Management of non-alcoholic fatty liver diseaseBMJ 2021; 372 doi: https://doi.org/10.1136/bmj.m4747 (Published 18 January 2021) Cite this as: BMJ 2021;372:m4747
- Maria Letizia Petroni, doctor1,
- Lucia Brodosi, doctor1,
- Elisabetta Bugianesi, professor2*,
- Giulio Marchesini, professor1*
- 1Department of Medical and Surgical Sciences, “Alma Mater” University, IRCCS Policlinico Sant’Orsola, Bologna, Italy
- 2Division of Gastro-Hepatology, University of Turin, Turin, Italy
- *Contributed equally
- Correspondence to: G Marchesini
Non-alcoholic fatty liver disease is a very common medical condition, driven by a combination of genetic and lifestyle factors, ultimately producing a severe chronic liver disease and increased cardiovascular risk. Most people are asymptomatic for a long time, and their daily life is unaffected, leading to difficulty in identifying and managing people who slowly progress to non-alcoholic steatohepatitis (NASH), NASH-cirrhosis, and eventually hepatocellular carcinoma. Despite advances in the understanding of pathogenic mechanisms and the identification of liver fibrosis as the strongest factor in predicting disease progression, no specific treatments have been approved by regulatory agencies. Outside controlled trials, treatment is generally limited to lifestyle intervention aimed at weight loss. Pioglitazone remains the drug of choice to reduce progression of fibrosis in people with diabetes, although it is often used off-label in the absence of diabetes. Vitamin E is mainly used in children and may be considered in adults without diabetes. Several drugs are under investigation according to the agreed targets of reduced NASH activity without worsening of fibrosis or improving fibrosis without worsening of NASH. Anti-inflammatory, anti-fibrotic agents and metabolism modulators have been tested in either phase III or phase IIb randomized controlled trials; a few failed, and others have produced marginally positive results, but only a few are being tested in extension studies. The development of non-invasive, easily repeatable surrogate biomarkers and/or imaging tools is crucial to facilitate clinical studies and limit liver biopsy.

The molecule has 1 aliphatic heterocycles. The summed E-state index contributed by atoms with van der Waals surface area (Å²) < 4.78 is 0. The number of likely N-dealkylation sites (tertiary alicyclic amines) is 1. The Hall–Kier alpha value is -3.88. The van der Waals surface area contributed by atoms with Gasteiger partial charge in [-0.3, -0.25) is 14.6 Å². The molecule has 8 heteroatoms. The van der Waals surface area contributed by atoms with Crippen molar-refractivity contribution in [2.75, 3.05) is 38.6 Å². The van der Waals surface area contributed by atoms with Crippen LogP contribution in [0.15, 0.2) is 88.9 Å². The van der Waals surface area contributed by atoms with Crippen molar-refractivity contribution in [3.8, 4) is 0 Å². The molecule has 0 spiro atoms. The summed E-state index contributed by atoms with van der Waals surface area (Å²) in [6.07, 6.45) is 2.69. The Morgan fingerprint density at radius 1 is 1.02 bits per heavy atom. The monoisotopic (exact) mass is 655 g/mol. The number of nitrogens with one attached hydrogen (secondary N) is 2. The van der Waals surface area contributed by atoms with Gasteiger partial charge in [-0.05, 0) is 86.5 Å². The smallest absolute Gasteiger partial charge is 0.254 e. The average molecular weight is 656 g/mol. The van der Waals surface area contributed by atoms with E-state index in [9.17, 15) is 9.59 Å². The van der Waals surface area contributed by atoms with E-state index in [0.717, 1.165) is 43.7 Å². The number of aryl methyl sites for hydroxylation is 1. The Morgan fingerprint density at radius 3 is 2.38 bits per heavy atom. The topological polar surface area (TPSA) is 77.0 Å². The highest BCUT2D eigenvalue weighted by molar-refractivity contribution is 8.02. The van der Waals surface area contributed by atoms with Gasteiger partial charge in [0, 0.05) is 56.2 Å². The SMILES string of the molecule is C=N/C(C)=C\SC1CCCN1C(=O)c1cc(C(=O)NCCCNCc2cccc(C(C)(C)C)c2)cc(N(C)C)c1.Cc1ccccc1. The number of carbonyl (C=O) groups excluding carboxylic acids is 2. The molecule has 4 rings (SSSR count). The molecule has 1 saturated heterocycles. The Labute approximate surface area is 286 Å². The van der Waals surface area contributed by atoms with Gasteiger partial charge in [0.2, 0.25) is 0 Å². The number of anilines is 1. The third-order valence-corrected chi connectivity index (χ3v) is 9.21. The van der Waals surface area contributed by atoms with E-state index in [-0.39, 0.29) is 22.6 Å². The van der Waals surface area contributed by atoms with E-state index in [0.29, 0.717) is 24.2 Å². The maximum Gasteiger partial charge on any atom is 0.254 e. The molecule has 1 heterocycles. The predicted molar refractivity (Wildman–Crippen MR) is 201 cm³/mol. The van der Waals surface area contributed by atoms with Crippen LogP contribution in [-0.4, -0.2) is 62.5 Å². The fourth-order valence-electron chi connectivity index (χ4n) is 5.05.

Series explanation: State of the Art Reviews are commissioned on the basis of their relevance to academics and specialists in the US and internationally. For this reason they are written predominantly by US authors
Contributors: MLP and LB searched the literature and drafted parts of manuscript; EB and GM planned the review, drafted parts of manuscript, and critically revised the manuscript; all authors approved the final version. GM is the guarantor.
Competing interests: We have read and understood the BMJ policy on declaration of interests and declare the following interests: MLP has participated in an advisory board of Novo Nordisk; EB has received a grant from Gilead and participated in advisory boards of BMS, GENFIT, Gilead, Intercept, Inventiva, Novo-Nordisk, and Pfizer; GM has received honorariums from Eli Lilly and participated in advisory boards of Gilead, Novartis, Astra-Zeneca, Pfizer, and Mundipharma.
Provenance and peer review: Commissioned; externally peer reviewed.